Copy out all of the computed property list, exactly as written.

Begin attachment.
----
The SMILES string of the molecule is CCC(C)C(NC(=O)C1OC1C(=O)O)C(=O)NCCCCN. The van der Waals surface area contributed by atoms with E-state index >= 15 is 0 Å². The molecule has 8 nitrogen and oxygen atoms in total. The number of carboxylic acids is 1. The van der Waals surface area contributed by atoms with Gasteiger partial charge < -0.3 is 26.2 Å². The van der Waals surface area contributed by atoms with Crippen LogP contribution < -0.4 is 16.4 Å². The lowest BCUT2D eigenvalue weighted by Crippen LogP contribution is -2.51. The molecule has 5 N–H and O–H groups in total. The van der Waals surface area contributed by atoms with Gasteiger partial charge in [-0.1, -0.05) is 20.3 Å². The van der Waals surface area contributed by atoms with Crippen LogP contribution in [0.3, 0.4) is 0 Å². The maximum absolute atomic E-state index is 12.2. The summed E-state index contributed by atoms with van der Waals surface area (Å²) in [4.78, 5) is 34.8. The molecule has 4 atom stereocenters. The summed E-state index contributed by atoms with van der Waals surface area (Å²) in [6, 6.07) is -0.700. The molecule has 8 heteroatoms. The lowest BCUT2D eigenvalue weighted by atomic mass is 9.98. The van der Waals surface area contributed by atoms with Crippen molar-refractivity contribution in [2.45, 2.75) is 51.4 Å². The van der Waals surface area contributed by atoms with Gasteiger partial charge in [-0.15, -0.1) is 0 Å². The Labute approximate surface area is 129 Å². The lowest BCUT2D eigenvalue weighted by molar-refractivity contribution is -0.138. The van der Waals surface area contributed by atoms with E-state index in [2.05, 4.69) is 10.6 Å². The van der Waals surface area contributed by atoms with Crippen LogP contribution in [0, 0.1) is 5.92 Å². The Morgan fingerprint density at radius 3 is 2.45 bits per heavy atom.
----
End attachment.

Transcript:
The SMILES string of the molecule is CCC(C)C(NC(=O)C1OC1C(=O)O)C(=O)NCCCCN. The van der Waals surface area contributed by atoms with E-state index >= 15 is 0 Å². The molecule has 8 nitrogen and oxygen atoms in total. The number of carboxylic acids is 1. The van der Waals surface area contributed by atoms with Gasteiger partial charge < -0.3 is 26.2 Å². The van der Waals surface area contributed by atoms with Crippen LogP contribution < -0.4 is 16.4 Å². The lowest BCUT2D eigenvalue weighted by Crippen LogP contribution is -2.51. The molecule has 5 N–H and O–H groups in total. The van der Waals surface area contributed by atoms with Gasteiger partial charge in [-0.1, -0.05) is 20.3 Å². The van der Waals surface area contributed by atoms with Crippen LogP contribution in [0.3, 0.4) is 0 Å². The maximum absolute atomic E-state index is 12.2. The summed E-state index contributed by atoms with van der Waals surface area (Å²) in [4.78, 5) is 34.8. The molecule has 4 atom stereocenters. The summed E-state index contributed by atoms with van der Waals surface area (Å²) in [6, 6.07) is -0.700. The molecule has 8 heteroatoms. The lowest BCUT2D eigenvalue weighted by atomic mass is 9.98. The van der Waals surface area contributed by atoms with Crippen molar-refractivity contribution in [2.45, 2.75) is 51.4 Å². The van der Waals surface area contributed by atoms with Gasteiger partial charge in [-0.15, -0.1) is 0 Å². The Labute approximate surface area is 129 Å². The lowest BCUT2D eigenvalue weighted by molar-refractivity contribution is -0.138. The van der Waals surface area contributed by atoms with E-state index in [2.05, 4.69) is 10.6 Å². The van der Waals surface area contributed by atoms with Crippen LogP contribution in [0, 0.1) is 5.92 Å². The Morgan fingerprint density at radius 3 is 2.45 bits per heavy atom.